We’re offering the masks to our customers at our cost – $8 – and we also have a program to donate them to bike shops. Here is how it works:
- Masks are only available with orders of other products. (We aren’t a mask company.) When you check out, there will be a prompt that allows you to add a mask to your order.
- One mask per customer.
- We don’t have minimum orders, but please add masks for your own use only to orders of more than $75.
- If you order a mask by itself or with an order of less than $ 75, we’ll consider it a donation (see below).
- Quantities are limited. If the mask doesn’t appear at the checkout, then it’s sold out.
- You can order one mask for yourself. If you order more, you’ll still get one mask, and the others will be donated to bike shops.
- You can donate all your masks to bike shops. Just write “Donate Masks” in the Comments field when you check out.
- Bike shops can request masks with their wholesale orders. They simply write the number of masks they need in the Comments field, and if there are enough donated masks, we’ll include them with their shipment. (We’re sending a newsletter to our bike shops to explain the system, and also ask them to order only the masks they really need. Customers cannot select which shop gets their masks.)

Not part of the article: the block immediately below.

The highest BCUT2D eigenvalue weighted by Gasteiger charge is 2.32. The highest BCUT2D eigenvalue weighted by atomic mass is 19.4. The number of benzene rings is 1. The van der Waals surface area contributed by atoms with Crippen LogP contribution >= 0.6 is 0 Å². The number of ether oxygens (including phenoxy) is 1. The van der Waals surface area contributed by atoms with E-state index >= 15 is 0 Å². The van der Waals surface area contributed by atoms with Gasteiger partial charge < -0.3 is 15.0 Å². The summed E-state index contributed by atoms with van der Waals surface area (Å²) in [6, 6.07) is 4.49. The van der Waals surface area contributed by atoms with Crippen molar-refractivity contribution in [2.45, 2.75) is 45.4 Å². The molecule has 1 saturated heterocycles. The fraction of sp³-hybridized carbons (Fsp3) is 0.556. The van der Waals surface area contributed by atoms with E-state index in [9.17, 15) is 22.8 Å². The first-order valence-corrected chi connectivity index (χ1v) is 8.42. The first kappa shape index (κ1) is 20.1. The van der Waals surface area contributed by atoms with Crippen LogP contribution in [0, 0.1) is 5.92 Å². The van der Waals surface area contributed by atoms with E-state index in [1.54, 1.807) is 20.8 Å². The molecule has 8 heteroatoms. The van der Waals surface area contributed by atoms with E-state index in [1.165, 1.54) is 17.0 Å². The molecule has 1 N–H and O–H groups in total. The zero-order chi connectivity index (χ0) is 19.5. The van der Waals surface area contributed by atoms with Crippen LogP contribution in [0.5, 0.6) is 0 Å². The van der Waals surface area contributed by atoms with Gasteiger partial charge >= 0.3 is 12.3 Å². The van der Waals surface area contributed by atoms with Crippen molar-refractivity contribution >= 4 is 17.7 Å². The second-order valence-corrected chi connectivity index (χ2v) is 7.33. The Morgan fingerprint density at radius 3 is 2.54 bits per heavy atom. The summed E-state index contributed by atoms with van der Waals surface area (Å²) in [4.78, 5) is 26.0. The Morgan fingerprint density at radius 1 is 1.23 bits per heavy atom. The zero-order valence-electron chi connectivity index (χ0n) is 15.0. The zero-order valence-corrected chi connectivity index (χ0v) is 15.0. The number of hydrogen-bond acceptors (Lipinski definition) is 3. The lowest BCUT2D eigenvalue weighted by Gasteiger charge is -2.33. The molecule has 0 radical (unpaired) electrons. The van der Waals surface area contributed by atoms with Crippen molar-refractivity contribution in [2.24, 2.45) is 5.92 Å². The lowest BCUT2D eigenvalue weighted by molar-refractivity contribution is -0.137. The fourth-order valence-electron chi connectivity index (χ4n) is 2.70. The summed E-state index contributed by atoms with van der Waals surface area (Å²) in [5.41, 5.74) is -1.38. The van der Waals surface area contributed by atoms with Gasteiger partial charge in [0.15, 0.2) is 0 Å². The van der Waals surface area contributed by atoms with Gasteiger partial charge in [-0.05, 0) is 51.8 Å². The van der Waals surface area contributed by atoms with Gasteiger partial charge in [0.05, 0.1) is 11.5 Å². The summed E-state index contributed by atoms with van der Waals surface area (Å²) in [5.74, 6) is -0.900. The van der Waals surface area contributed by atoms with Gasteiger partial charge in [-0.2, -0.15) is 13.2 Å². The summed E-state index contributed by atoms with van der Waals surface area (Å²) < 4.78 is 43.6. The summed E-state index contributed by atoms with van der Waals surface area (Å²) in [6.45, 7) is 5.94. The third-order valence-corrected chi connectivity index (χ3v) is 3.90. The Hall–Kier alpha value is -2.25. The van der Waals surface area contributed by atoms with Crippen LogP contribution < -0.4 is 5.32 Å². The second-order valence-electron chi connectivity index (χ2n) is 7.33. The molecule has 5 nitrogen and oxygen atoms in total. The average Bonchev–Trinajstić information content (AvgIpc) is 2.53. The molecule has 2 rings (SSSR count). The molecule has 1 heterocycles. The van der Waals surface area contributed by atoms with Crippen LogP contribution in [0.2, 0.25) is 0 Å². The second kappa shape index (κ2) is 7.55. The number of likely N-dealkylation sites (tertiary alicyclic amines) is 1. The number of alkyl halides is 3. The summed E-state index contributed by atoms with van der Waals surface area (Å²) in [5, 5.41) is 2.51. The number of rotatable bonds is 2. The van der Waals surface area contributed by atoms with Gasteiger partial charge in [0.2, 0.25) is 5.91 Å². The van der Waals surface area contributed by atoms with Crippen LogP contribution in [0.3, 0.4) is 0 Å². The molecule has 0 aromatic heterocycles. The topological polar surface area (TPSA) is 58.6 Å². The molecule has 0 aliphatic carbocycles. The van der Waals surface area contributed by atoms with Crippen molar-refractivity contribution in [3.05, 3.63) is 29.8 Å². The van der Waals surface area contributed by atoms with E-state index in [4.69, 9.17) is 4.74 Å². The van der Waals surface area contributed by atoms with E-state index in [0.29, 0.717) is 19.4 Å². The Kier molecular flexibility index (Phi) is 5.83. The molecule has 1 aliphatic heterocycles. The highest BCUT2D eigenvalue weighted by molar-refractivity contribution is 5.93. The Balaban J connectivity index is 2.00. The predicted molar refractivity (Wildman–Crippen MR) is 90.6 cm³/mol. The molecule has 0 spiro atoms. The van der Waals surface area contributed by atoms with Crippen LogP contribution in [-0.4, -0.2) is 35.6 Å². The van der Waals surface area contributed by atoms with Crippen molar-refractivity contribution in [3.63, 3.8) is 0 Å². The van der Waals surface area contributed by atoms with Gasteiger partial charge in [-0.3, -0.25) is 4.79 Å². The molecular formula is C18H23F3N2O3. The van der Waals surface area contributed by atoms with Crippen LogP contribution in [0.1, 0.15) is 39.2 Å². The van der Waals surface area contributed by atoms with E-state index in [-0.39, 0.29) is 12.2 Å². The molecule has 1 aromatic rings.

This is the first time we’re doing a program like this – let’s hope it all works well.
We also want to thank Mr. Imi of Ostrich for the pattern. Whether you make your own mask or get one of ours, it’ll help protect you and others as we learn to live with the new situation. We’re in this together – stay safe and healthy! Thank you!
—Natsuko & Jan
Click here for the Small pattern and here for the Medium pattern. (The patterns are the actual size.)
Update (4/30/2020): The response has been overwhelming, and all the masks from the first batch are gone. We will make another post when we have them again. Thank you for understanding. In the mean time, please use the patterns above to make your own – it’s not difficult. Be safe and be strong!